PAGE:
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G.R. No.

L-57499 June 22, 1984



Petitioner Mercedes Calimlim-Canullas was married to Fernando Canullas. They have children
and lived in the residential land in question which Fernando inherited the land after his father

Years after, Fernando abandoned his family and was living with private respondent Corazon.
(Both were convicted of concubinage in a judgment rendered the Court of First Instance which
has become final during the pendency of this petition.)

Fernado sold the said inherited land with the house thereon to Corazon. Unable to take
possession of the said property, Corazon filed a complaint for quieting of title and damages
against Mercedes.

However, Mercedes claimed that the sale of the land, with the house and improvements, was null
and void because they are conjugal properties and she had not given her consent.

Respondent Court (Fortun as judge) principally declared Corazon as the lawful owner of the land
in question and 1/2 of the house erected on said land.

Upon reconsideration prayed for by Mercedes, respondent Court amended its decision and
resolved that indeed Corazon was the true and lawful owner of the land but declared the sale of
the conjugal house and improvements null and void.


1. WON the construction of a conjugal house on the exclusive property of the husband ipso
facto gave the land the character of conjugal property.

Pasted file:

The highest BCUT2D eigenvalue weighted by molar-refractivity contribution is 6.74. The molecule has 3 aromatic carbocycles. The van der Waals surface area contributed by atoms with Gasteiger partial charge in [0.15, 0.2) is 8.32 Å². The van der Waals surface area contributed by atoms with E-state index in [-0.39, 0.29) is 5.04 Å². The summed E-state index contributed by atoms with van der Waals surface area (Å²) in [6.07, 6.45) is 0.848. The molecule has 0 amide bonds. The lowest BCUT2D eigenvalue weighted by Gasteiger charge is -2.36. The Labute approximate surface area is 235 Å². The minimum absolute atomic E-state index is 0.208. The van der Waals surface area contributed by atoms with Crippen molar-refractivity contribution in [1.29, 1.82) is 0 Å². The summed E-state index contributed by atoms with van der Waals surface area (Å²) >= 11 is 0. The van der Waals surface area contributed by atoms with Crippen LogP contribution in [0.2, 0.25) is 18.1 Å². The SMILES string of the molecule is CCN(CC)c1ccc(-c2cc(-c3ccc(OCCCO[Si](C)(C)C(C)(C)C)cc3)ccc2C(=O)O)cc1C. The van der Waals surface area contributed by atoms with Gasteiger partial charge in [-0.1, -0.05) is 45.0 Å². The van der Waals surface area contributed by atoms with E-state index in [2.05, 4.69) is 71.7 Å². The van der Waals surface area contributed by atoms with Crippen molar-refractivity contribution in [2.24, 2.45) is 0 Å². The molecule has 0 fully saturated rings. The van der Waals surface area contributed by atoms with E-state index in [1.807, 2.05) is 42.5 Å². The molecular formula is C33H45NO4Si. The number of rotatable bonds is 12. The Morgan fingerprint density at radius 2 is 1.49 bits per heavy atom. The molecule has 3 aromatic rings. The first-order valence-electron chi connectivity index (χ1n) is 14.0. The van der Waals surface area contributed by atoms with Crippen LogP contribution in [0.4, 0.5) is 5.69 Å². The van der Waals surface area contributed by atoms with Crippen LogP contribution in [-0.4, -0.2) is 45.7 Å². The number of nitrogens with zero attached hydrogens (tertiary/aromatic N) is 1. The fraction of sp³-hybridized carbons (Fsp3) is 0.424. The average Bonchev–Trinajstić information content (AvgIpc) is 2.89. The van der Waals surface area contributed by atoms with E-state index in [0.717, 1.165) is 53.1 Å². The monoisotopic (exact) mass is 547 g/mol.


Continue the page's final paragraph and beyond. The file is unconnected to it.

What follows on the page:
2. WON the sale of the lot together with the house and improvements thereon was valid.


On Issue No. 1

Second paragraph of Article 158 of the Civil Code reads: Buildings constructed at the expense
of the partnership during the marriage on land belonging to one of the spouses also pertain to the
partnership, but the value of the land shall be reimbursed to the spouse who owns the same.

The Court ruled that both the land and the building belong to the conjugal partnership but the
conjugal partnership is indebted to the husband for the value of the land.

The spouse owning the lot becomes a creditor of the conjugal partnership for the value of the lot,
which value would be reimbursed at the liquidation of the conjugal partnership.

On Issue No. 2


Article 1409 of the Civil Code states inter alia that: contracts whose cause, object, or purpose is
contrary to law, morals, good customs, public order, or public policy are void and inexistent from
the very beginning.

Article 1352 also provides that: "Contracts without cause, or with unlawful cause, produce no
effect whatsoever. The cause is unlawful if it is contrary to law, morals, good customs, public
order, or public policy."

In the case at bar, the sale was made by a husband in favor of a concubine after he had
abandoned his family and left the conjugal home where his wife and children lived and from
whence they derived their support. It was subversive of the stability of the family, a basic social
institution which public policy cherishes and protects. Hence, the Court ruled that the sale is null
and void being contrary to morals and public policy.

Additionally, the law emphatically prohibits the spouses (also include couples living as husband
and wife without benefit of marriage) from selling and donating property to each other during
marriage subject to certain exceptions. Such prohibitions were also designed to prevent the
exercise of undue influence by one spouse over the other, as well as to protect the institution of
marriage, which is the cornerstone of family law.